Weekly Maritime Security Report

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Yemen: Gunmen attack vessel off Hodeidah

7 December

Two skiffs with armed men on board attacked a merchant vessel 20 nm southwest of Hodeidah in the southern Red Sea. No further details of the attack were immediately disclosed, although the Dubai-based UK Maritime Trade Operations (UKMTO) centre issued a warning to other vessels in the region indicating that the pirates were still at large.


PGI Analysis: There has been a significant uptick in armed attacks against vessels in the waters off Yemen since the hijacking of the Aris 13 bunkering tanker in March, which served to alert pirates that many vessels in the region were failing to take adequate anti-piracy measures. Houthi militants have also mounted attacks against commercial vessels in the Red Sea since October 2016, adding another dimension to maritime insecurity in the region.

Philippines: Robbers steal from container anchorage at Manila anchorage

7 December

Three robbers boarded a container ship at Manila anchorage and escaped with ship’s stores when duty crew sighted the assailants. Crew mustered and raised the alarm, prompting the assailants to flee the vessel.

PGI Analysis: Reports of petty thefts at Manila anchorage have increased since mid-2017, and authorities have urged crew to remain vigilant while at anchor. The reason for the rise in thefts is unclear, although many vessels are operated by a skeleton crew with insufficient capacity to conduct sufficient rounds due to the downturn in international shipping. 

Select Maritime News

Bangladesh: Authorities issue warning to ports over low pressure system

7 December

Bangladesh’s Meteorological Department instructed the ports of Chittagong, Cox’s Bazar, Mongla and Payra to hoist cautionary signal number one after a low-pressure system developed in the Bay of Bengal. The department is expecting the system to intensify and move north-northwest. Smaller vessels in the area have been advised to take caution and stay close to port.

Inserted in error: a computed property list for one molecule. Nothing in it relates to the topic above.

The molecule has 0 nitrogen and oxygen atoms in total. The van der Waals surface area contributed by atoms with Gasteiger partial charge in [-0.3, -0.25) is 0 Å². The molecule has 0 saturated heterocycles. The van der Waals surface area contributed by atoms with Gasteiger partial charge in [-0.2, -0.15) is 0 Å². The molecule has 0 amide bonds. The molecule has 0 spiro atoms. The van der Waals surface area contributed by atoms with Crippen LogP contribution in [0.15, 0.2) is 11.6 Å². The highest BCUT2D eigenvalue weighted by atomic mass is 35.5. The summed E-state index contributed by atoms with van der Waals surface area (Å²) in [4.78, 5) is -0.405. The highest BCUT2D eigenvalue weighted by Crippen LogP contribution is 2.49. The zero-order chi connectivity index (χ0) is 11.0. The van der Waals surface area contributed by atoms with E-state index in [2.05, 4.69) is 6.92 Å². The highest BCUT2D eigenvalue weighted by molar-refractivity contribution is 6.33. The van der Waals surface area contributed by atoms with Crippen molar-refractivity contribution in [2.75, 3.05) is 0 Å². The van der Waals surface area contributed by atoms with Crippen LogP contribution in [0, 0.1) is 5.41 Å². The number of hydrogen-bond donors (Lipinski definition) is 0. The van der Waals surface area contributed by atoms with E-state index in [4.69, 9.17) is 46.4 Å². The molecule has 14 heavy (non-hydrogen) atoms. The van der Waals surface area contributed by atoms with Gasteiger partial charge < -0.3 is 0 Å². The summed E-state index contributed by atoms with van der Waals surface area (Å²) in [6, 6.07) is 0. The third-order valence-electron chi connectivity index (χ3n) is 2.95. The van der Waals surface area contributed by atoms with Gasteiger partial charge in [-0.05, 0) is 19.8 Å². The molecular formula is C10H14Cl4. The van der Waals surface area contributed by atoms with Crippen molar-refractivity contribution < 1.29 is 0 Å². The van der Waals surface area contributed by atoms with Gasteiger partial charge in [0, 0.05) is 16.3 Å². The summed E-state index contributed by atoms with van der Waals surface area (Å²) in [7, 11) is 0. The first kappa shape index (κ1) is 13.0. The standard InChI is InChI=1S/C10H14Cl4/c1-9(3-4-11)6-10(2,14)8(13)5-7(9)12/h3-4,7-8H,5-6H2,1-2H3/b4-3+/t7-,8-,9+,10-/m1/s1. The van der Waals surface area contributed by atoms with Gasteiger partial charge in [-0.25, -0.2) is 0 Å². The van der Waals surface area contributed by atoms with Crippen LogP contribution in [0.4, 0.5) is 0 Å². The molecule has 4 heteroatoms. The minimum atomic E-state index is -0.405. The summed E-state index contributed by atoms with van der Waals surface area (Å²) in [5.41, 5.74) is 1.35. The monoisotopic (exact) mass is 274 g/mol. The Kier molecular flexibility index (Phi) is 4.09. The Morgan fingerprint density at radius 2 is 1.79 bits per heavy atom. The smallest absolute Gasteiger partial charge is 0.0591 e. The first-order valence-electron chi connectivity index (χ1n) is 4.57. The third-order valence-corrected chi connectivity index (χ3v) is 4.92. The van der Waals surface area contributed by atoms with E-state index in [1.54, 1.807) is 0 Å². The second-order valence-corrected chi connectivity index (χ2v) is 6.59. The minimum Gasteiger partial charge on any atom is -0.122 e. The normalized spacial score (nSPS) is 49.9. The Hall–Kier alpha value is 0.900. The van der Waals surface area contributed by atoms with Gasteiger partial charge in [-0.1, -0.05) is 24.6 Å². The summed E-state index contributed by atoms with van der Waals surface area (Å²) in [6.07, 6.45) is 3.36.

China: Beijing, Panama to begin free-trade deal negotiations

8 December

Panama and China are set to begin negotiations in June 2018 for a free-trade deal after Panama severed ties with Taiwan and declared its compliance with the “One China” policy, which is a pre-requisite for any ties with Beijing. Panama made the switch in allegiance in June 2017, and Beijing has expressed its desire to deepen commercial ties. Beijing said it is also looking to send its state-owned companies to build infrastructure in Panama including ports. Panama President Juan Carlos Varela already signed 19 deals during a visit to Beijing in November.


Japan: Tokyo to deport six North Korean sailors

12 December

Japan has announced it will deport six of 10 North Korean sailors who were rescued from a small wooden boat off northern Japan, according to AFP. Three of the sailors have been arrested on suspicion of theft after they admitted to taking electronic products, including fridges and TVs, from a remote Japanese island where they landed briefly to take refuge. The men were arrested by the coast guard off Hokkaido after drifting into Japanese waters. The incident comes amid escalating tensions with North Korea over its nuclear missile programme.


Libya: Amnesty accuses EU of complicity in abuse of migrants held in Libya

12 December